# Text on Probability Theory applied to Actuarial Science

I am a senior undergraduate who has passed the first three actuarial exams on probability (P), financial mathematics (FM), and models for financial economics (MFE). I am working on passing the life contingencies exam in April.

For my final semester as an undergraduate, I am doing an independent study to learn about measure-theoretic probability theory in the context of actuarial science. I am especially interested in learning the theory behind Ito calculus and the proof of the Black-Scholes equation and formula, rather than just doing routine calculations using these formulas (like in exam MFE).

The current plan is to start off with A Probability Path and Adventures in Stochastic Proccesses both by Resnick, but none of these cover Ito calculus. They touch on Brownian motion and martingales for a little bit, but not very much of it.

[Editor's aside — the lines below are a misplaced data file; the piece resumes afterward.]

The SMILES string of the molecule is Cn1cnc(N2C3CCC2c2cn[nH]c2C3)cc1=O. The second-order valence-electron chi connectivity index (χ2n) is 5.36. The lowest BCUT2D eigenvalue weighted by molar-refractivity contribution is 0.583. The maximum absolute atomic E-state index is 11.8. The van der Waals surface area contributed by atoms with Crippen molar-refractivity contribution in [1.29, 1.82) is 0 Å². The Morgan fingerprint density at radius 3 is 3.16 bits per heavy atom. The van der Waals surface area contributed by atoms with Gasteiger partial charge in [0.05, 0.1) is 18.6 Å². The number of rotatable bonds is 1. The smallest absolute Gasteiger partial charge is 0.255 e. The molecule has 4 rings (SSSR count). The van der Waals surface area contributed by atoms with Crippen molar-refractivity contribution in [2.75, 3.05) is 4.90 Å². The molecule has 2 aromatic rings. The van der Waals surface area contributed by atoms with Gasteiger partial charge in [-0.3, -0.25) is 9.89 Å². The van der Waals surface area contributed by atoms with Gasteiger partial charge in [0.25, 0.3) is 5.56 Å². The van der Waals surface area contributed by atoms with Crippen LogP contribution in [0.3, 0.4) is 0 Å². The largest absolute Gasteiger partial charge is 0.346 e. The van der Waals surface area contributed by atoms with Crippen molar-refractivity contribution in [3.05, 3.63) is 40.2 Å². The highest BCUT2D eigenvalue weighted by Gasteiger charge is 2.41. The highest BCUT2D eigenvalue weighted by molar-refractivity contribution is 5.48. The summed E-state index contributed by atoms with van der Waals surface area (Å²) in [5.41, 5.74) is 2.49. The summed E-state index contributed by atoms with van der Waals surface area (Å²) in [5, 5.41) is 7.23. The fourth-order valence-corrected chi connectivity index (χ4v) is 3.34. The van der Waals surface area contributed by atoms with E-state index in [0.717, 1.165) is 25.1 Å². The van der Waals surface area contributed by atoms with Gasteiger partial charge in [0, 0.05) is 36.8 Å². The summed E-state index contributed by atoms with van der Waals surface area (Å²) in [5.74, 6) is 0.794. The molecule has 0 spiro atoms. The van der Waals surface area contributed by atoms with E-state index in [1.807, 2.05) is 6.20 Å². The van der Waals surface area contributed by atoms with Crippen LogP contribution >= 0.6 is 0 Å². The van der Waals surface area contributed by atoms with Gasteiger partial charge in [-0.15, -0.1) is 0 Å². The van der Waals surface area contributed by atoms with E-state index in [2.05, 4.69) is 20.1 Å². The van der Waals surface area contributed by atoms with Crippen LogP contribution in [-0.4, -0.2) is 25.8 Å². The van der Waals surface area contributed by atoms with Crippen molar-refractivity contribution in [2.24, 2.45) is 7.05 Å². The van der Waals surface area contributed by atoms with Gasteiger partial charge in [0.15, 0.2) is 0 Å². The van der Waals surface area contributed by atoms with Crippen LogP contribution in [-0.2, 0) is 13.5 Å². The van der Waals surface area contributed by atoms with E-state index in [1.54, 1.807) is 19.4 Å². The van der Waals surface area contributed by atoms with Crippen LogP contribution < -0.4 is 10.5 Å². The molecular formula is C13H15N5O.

I have taken two semesters of real analysis (we covered everything up to complete metric spaces and integration and differentiation in $\mathbb{R}^n$) and will be taking my second semester in abstract algebra (vector spaces, group actions, Sylow $p$-groups, and some other stuff I don't know about). Is there a text that we can use during this independent study that would be accessible to me that pertains to Ito calculus and its applications to finance (and/or actuarial science)?

Edit: Two texts that I have found in my research are Brzezniak and Zastawniak and Øksendal. Does anyone have a particular preference of one of these over the other? Are there any other texts you would recommend?